But I just don't see any need for a system that complex. The cure would be worse than the disease.

The best studies that I have seen indicate the the total cost of malpractice cases in the United States is about 1.5% of all health care costs. How ever you measure the cost of excessive awards, whatever you think that means, the vast majority of that 1.5% slice is valid and wouldn't be reduced by any of the things Republicans/Conservatives have proposed. The OMB puts the total potential savings to the US government from tort reform at $5Billion a year. Thats nice money, but a very tiny fraction of what we are spending.

There is no statistical evidence that I can find that malpractice costs are driving physicians out of the practice of medicine or driving them from high liability states to states with restricted liability.

And there is no evidence that caps on non-economic awards have actually led to reduced rates of litigation or to lower premiums for malpractice insurance.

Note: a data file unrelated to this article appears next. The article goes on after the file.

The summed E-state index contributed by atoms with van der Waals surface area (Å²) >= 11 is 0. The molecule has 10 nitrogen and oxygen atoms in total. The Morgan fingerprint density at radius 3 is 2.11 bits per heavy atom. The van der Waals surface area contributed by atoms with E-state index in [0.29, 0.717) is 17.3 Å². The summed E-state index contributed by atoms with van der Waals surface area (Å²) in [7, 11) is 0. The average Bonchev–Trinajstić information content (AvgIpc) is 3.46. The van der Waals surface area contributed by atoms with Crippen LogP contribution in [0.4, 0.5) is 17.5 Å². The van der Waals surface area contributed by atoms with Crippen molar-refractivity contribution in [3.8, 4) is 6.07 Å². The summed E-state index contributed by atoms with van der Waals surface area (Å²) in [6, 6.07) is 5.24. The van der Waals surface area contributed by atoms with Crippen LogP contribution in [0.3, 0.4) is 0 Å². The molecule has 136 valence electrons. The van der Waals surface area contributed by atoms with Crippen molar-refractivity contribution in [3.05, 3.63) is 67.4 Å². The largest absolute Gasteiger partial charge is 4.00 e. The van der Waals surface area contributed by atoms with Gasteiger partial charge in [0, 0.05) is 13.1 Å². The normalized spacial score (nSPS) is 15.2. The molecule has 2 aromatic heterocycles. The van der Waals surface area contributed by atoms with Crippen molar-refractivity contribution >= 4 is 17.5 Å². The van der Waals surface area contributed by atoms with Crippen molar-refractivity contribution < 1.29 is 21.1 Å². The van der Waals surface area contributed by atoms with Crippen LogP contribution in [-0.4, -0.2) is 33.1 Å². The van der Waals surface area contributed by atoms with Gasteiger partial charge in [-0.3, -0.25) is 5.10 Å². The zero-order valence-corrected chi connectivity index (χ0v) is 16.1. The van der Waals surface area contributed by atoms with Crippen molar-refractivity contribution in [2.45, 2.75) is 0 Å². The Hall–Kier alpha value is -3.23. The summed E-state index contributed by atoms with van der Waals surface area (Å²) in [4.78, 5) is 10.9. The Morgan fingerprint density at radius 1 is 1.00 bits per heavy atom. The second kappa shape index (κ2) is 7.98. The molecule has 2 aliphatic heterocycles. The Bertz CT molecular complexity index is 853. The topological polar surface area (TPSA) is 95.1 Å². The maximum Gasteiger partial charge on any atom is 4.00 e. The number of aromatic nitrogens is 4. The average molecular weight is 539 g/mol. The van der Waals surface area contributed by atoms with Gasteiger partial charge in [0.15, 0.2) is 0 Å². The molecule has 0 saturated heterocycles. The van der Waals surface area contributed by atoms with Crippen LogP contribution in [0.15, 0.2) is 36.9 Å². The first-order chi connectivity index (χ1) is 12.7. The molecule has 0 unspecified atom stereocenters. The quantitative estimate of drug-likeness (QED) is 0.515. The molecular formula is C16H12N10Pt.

So, unless I have got the facts wrong, what is the driver behind malpractice tort reform?

Other than protecting Insurance Company profits, what problem is tort reform trying to fix and have the caps on awards that many states have imposed on malpractice awards actually addressed those problems?

If someone can make a real fact based case for tort reform, lets see it.

But just to keep making the same old claims that aren't supported by the studies that have been done, is just another example of Conservatives/Republicans fact free arguments.

What am I missing here?